CA: Have you ever been to Cuba?

Wong: Once, in 2000. For the millennium gala dinner.

CA: I forgot.

Wong: You were there.

CA: I know.

Wong: Cuba is an amazing place. That is the first [place that] I have been where at 7:30 in the morning, everyone is smoking a double corona. I thought it was great. And in the afternoon, everyone is sitting on the terrace at the Nacional and smoking a cigar and drinking Mojitos.

CA: What do you think of non-Cuban cigars?

Wong: I like non-Cuban cigars too! Padróns are some of my favorites.

CA: Do you like the light wrapper or the dark wrapper?

Wong: I like the dark wrapper. And sometimes when you smoke these non-Cuban cigars, you realize how well they are constructed, how well they are made. The ash always burns through well. And I smoke Ashton VSGs as well.

CA: Where do you buy most of your cigars now? Here in Hong Kong?

Wong: Well, the new cigars, definitely Hong Kong.

CA: You can get everything and the prices are not too high anymore?

Wong: Yeah. Pretty much. We have never really had a problem with tobacco and duty before. Prices are normal. And the quality is very good now. As far as young cigars, you don't really need to buy them anywhere else but here.

CA: So when you see new releases, you like to try them and see what they are like?

Wong: I try them first.

CA: Is there anything that you have smoked recently and thought, "Wow!"?

Wong: You mean new cigars? I was saying before that Montecristo Edmundos are great. Montecisto C's are smoking very well now. And recently I have been smoking a lot of Hoyo Petit Robustos. I like the size. I also like the new Montecristo Petit Edmundo. It's strong. I just remembered what one of my favorite cigars was. I have been smoking the Cohiba Lanceros from 1991. They are amazing. I have them in cabinets of 50 with the old label.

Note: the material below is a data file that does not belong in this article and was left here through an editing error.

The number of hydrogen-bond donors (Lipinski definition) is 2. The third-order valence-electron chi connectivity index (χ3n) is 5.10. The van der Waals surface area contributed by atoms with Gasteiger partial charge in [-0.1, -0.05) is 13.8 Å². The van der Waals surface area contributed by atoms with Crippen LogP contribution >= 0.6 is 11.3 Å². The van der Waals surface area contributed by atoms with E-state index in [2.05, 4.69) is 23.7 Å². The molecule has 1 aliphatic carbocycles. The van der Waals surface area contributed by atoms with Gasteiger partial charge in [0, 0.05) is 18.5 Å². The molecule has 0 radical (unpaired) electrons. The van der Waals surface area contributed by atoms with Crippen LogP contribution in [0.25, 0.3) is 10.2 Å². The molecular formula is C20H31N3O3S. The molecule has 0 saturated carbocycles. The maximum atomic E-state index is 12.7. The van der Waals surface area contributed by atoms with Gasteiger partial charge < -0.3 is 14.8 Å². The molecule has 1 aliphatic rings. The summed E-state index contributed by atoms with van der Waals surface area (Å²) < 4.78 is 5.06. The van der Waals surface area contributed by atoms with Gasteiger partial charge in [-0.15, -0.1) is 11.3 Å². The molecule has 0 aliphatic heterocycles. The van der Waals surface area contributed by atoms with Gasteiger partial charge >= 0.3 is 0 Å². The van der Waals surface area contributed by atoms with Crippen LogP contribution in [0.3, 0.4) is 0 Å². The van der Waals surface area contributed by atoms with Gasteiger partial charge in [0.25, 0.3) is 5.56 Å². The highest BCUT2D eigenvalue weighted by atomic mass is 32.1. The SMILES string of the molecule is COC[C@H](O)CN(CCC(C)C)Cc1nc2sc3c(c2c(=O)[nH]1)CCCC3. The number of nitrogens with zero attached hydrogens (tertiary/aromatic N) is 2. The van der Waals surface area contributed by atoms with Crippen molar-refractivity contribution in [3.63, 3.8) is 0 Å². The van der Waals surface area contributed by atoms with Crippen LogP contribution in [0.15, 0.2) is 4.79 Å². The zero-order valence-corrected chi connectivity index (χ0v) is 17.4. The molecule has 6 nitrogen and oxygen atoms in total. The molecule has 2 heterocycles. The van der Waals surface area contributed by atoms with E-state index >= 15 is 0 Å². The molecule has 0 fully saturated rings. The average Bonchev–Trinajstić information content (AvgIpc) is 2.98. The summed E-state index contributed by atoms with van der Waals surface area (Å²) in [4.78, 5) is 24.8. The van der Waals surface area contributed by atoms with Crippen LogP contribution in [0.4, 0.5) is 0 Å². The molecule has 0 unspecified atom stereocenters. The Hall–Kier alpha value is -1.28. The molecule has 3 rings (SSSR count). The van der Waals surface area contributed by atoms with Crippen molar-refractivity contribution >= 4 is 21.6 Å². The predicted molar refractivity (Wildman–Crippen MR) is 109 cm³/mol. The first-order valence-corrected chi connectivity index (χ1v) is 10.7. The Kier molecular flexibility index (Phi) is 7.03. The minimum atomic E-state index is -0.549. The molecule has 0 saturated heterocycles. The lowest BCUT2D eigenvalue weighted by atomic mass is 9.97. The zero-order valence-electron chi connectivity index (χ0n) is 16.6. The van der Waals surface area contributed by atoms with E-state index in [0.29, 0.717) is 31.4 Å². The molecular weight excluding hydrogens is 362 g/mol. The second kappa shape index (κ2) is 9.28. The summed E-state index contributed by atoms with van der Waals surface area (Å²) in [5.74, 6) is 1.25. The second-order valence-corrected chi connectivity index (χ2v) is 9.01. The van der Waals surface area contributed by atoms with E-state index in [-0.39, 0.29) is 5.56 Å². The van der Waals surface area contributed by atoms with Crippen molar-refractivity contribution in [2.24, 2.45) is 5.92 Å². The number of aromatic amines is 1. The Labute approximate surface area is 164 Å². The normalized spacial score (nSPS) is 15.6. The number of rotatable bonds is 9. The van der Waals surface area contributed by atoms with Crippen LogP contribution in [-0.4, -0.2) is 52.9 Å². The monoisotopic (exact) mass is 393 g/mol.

CA: In the past, you had problems with the draw with Lanceros.

Wong: With our old ones you never had a problem.

CA: So do you think Cohiba is worth the extra money?

Wong: Some of them I do. I'm not too sure about Siglo I or II or something like that, but the VI, IV, Lanceros, Robustos, Espléndidos and Corona Especials are very good.

CA: Any other smokes you are impressed with at the moment?

Wong: Recently, I found that cigars from 1998 are smoking fabulous now. Really good. I didn't buy anything after that until recently. There were too many problems with construction. They didn't draw.

CA: Do you buy cigars on the Internet or from merchants you know?

Wong: I only buy from merchants I know. It just so happens that some of the merchants sell on the Internet. But I don't buy on the Internet. You have to buy from somebody you definitely trust. There are so many fake cigars around.

CA: Have you had any problems with fakes?

Wong: Well, I have had a couple of boxes. Cohiba Espléndidos mainly. Ah, but you know, actually they are not hard to spot. As soon as you smoke one, you know.

CA: Do you keep all your cigars in your walk-in humidor or do you also use small humidors that hold a few hundred cigars?

Wong: I keep most of the cigars, almost 95 percent of the cigars, in [the walk-in]. I keep some at home. Some in the office for everyday smoking. I like the condition to be constant so I can see how they are developing. I think you can get a lot of fulfillment aging your own cigars, if you age them properly.

CA: What do you think of pre-revolution cigars? Is the hype over cigars from the 1950s and older true?

Wong: I think in general you can find some good pre-revolution cigars. Sometimes it is about picking the right box. I mean, it is hard because the cigar has been around for so long. For me, pre-revolution cigars are more of a collector's item. Sometimes you do get a lot of enjoyment smoking them. But it is just something to have.

CA: Why are the Chinese some of the biggest cigar collectors today? Is it something unique to the Chinese mentality for finer things in life?

Wong: I wouldn't say it is the Chinese mentality. In Hong Kong, we enjoy the finer things in life. Cigars are one of them. Cigars, wine, watches…they are all part of the lifestyle. I don't think necessarily it is the Chinese, but I guess in a way the Chinese people are more thorough. They are very keen to learn and enjoy.

CA: Do you think there is anything else you need to learn about cigars?

Wong: Of course! [He laughs.] I am learning. I am learning all the time!